Our White House: Looking in, Looking Out

Various, Author, Various, Illustrator, Mary Brigid Barrett, With
Various, Author, Various, Illustrator, Mary Brigid Barrett, With , intro. by David McCullough. Candlewick $29.99 (256p) ISBN 978-0-7636-2067-7
Reviewed on: 09/08/2008
Release date: 09/01/2008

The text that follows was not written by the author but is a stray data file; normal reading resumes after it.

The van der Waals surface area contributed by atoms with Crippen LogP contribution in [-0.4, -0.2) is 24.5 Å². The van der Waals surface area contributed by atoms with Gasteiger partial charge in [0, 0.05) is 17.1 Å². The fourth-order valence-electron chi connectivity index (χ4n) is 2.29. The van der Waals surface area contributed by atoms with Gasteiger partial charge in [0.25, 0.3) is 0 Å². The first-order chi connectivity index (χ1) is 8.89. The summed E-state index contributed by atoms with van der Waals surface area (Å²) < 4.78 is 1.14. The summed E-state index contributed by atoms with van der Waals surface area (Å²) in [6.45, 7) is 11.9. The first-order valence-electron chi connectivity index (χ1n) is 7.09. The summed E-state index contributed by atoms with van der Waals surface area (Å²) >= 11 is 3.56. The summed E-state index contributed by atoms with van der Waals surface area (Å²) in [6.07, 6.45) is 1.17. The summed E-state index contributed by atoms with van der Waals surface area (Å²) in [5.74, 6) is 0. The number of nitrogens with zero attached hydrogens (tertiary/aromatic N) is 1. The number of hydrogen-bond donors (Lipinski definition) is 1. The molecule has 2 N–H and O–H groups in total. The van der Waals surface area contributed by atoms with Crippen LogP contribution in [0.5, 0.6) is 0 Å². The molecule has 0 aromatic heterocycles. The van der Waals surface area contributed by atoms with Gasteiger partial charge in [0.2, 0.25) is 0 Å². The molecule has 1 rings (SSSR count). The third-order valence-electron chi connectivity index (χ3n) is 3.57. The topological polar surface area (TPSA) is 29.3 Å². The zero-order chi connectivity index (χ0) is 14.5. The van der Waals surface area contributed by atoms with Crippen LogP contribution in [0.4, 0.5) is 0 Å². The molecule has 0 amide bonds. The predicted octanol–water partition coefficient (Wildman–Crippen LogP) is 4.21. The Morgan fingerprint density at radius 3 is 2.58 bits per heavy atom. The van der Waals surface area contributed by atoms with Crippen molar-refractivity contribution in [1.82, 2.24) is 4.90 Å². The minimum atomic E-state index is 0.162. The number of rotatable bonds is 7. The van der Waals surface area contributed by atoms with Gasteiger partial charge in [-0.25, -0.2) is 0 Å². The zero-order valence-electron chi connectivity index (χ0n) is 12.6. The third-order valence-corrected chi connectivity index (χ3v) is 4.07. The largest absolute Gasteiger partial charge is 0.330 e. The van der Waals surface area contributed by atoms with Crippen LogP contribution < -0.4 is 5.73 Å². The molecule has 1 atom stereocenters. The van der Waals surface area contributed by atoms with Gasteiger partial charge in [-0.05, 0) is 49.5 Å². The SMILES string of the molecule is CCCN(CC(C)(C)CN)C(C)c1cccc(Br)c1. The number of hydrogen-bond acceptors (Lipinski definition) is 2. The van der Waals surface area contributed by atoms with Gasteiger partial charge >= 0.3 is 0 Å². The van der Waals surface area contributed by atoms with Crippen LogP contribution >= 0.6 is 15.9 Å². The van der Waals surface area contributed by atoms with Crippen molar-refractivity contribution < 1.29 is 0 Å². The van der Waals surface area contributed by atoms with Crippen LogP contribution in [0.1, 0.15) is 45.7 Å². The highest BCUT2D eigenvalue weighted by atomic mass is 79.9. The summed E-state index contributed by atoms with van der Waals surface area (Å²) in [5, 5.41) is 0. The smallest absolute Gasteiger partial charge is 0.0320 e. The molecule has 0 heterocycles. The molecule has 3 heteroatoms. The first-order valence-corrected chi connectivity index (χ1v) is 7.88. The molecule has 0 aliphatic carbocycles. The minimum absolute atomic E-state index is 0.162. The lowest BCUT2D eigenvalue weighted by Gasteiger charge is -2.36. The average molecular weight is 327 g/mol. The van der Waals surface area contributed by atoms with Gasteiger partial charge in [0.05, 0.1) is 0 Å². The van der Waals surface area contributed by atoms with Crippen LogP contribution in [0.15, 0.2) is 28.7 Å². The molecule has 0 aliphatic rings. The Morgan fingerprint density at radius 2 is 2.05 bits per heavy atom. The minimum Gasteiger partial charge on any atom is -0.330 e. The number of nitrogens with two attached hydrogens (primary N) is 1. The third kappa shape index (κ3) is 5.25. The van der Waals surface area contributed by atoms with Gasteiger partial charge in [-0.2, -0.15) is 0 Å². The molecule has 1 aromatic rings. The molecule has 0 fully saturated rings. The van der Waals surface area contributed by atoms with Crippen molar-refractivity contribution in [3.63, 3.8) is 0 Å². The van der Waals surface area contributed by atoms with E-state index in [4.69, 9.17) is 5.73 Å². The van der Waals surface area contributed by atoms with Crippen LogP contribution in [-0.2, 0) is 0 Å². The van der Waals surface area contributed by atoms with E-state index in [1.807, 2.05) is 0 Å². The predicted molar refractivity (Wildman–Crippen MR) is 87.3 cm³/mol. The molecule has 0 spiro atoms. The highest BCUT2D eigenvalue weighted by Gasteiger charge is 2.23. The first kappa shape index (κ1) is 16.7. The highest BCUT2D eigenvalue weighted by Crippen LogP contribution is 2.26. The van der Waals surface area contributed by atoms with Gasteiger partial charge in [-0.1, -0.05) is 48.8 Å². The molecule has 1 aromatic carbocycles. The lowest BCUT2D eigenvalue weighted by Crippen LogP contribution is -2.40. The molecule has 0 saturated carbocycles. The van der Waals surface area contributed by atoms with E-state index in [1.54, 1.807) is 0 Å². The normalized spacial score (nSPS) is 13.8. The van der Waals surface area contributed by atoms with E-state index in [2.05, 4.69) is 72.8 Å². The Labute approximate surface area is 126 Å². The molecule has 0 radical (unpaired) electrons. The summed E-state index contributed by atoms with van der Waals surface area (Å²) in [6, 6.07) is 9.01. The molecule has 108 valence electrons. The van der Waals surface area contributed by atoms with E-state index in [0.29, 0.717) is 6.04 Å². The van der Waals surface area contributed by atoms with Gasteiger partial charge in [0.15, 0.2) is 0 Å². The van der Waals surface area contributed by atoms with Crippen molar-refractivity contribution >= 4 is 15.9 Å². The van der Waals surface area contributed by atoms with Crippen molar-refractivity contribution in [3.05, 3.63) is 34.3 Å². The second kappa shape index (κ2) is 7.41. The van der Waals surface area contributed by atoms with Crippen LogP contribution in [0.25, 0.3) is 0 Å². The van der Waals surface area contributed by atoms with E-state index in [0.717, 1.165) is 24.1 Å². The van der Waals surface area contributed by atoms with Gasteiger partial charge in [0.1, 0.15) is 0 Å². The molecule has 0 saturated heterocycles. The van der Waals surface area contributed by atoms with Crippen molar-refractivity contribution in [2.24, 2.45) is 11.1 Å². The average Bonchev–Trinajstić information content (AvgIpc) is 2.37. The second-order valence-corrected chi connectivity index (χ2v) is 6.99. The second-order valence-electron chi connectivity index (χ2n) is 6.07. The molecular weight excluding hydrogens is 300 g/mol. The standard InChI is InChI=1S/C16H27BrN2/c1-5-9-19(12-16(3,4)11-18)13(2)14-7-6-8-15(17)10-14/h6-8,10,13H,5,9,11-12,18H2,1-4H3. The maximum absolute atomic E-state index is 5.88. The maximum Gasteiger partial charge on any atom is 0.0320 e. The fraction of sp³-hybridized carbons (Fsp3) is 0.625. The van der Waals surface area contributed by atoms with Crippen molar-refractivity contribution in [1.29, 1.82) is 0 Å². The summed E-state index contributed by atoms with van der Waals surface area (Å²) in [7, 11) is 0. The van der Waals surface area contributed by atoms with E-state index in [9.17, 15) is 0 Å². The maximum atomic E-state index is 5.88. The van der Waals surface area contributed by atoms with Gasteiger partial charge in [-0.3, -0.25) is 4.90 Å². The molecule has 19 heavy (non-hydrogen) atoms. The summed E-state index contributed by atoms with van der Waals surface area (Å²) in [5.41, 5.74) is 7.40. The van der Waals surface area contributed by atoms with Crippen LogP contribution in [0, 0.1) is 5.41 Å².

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Eight years in the making, this anthology of White House history convenes an all-star roster of 108 children's authors and illustrators, as well as a few scholars and former White House employees and residents—and it is a blue-ribbon choice for family sharing during an election year. Chronologically ordered, the entries range from poems to presidential speeches, satirical cartoons to stately portraits; despite the talents of the literary contributors (Kate DiCamillo offers a poem about Lincoln's death, Patricia MacLachlan describes Eleanor Roosevelt's rescue of a cat belonging to a young girl), perhaps the most striking writings are those that most closely adhere to the historical record. Barbara Kerley details Thomas Jefferson's passion for paleontology, and M.T. Anderson describes White House ghosts (Churchill, visited by a spectral Lincoln, “tapped the ash off the end of his cigar and said, 'Good evening, Mr. President. You seem to have me at a disadvantage' ”). But few of the writers create the same impact as the occasional document: Robert Kennedy addresses the nation after Martin Luther King Jr. is assassinated, and Richard Nixon bids farewell to the White House staff. (That young readers will react to these documents is in no small part due to the writers' success in establishing the contexts for them.) Among the most provocative entries are works by artists who “look in” on the White House with a demonstrably personal vision: David Small shares color sketches of “backstairs at the White House,” a study in contrasts; Bob Kolar arranges the presidents as if on a board game, with clever annotations (who knew President Arthur held a yard sale while in office?); Peter Sís supplies 37 characteristically enigmatic portraits to illustrate freedom from fear. Although a few entries seem formulaic, the volume makes the invaluable point that history does not have to be remote or abstract, but a personal and ongoing engagement. Ages 10–up. (Sept.)

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